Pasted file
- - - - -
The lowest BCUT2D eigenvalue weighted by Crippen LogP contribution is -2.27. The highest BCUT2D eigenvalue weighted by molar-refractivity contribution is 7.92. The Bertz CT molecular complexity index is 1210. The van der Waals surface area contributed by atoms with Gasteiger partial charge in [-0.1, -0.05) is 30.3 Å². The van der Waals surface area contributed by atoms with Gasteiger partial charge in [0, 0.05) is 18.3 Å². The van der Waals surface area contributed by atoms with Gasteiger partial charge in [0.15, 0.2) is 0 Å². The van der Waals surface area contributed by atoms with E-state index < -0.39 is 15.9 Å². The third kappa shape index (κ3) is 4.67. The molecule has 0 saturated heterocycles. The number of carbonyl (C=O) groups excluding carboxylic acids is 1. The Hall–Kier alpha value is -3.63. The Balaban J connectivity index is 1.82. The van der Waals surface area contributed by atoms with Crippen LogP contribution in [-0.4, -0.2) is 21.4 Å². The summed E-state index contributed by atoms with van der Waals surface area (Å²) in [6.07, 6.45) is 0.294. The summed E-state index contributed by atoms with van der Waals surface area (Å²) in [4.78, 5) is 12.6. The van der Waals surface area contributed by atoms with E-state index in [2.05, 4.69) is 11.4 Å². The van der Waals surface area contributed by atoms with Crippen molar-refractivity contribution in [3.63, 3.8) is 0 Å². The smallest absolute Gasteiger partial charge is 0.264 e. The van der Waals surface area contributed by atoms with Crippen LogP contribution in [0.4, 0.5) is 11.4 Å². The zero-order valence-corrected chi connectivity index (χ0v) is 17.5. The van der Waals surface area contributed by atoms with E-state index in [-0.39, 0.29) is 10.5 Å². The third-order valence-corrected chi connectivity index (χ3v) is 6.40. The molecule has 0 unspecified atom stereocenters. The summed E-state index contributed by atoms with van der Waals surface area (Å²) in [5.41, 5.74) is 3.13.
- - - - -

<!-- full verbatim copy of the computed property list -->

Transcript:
The lowest BCUT2D eigenvalue weighted by Crippen LogP contribution is -2.27. The highest BCUT2D eigenvalue weighted by molar-refractivity contribution is 7.92. The Bertz CT molecular complexity index is 1210. The van der Waals surface area contributed by atoms with Gasteiger partial charge in [-0.1, -0.05) is 30.3 Å². The van der Waals surface area contributed by atoms with Gasteiger partial charge in [0, 0.05) is 18.3 Å². The van der Waals surface area contributed by atoms with Gasteiger partial charge in [0.15, 0.2) is 0 Å². The van der Waals surface area contributed by atoms with E-state index < -0.39 is 15.9 Å². The third kappa shape index (κ3) is 4.67. The molecule has 0 saturated heterocycles. The number of carbonyl (C=O) groups excluding carboxylic acids is 1. The Hall–Kier alpha value is -3.63. The Balaban J connectivity index is 1.82. The van der Waals surface area contributed by atoms with Crippen LogP contribution in [-0.4, -0.2) is 21.4 Å². The summed E-state index contributed by atoms with van der Waals surface area (Å²) in [6.07, 6.45) is 0.294. The summed E-state index contributed by atoms with van der Waals surface area (Å²) in [4.78, 5) is 12.6. The van der Waals surface area contributed by atoms with E-state index in [2.05, 4.69) is 11.4 Å². The van der Waals surface area contributed by atoms with Crippen molar-refractivity contribution in [3.63, 3.8) is 0 Å². The smallest absolute Gasteiger partial charge is 0.264 e. The van der Waals surface area contributed by atoms with Crippen LogP contribution in [0.4, 0.5) is 11.4 Å². The zero-order valence-corrected chi connectivity index (χ0v) is 17.5. The van der Waals surface area contributed by atoms with E-state index in [-0.39, 0.29) is 10.5 Å². The third-order valence-corrected chi connectivity index (χ3v) is 6.40. The molecule has 0 unspecified atom stereocenters. The summed E-state index contributed by atoms with van der Waals surface area (Å²) in [5.41, 5.74) is 3.13.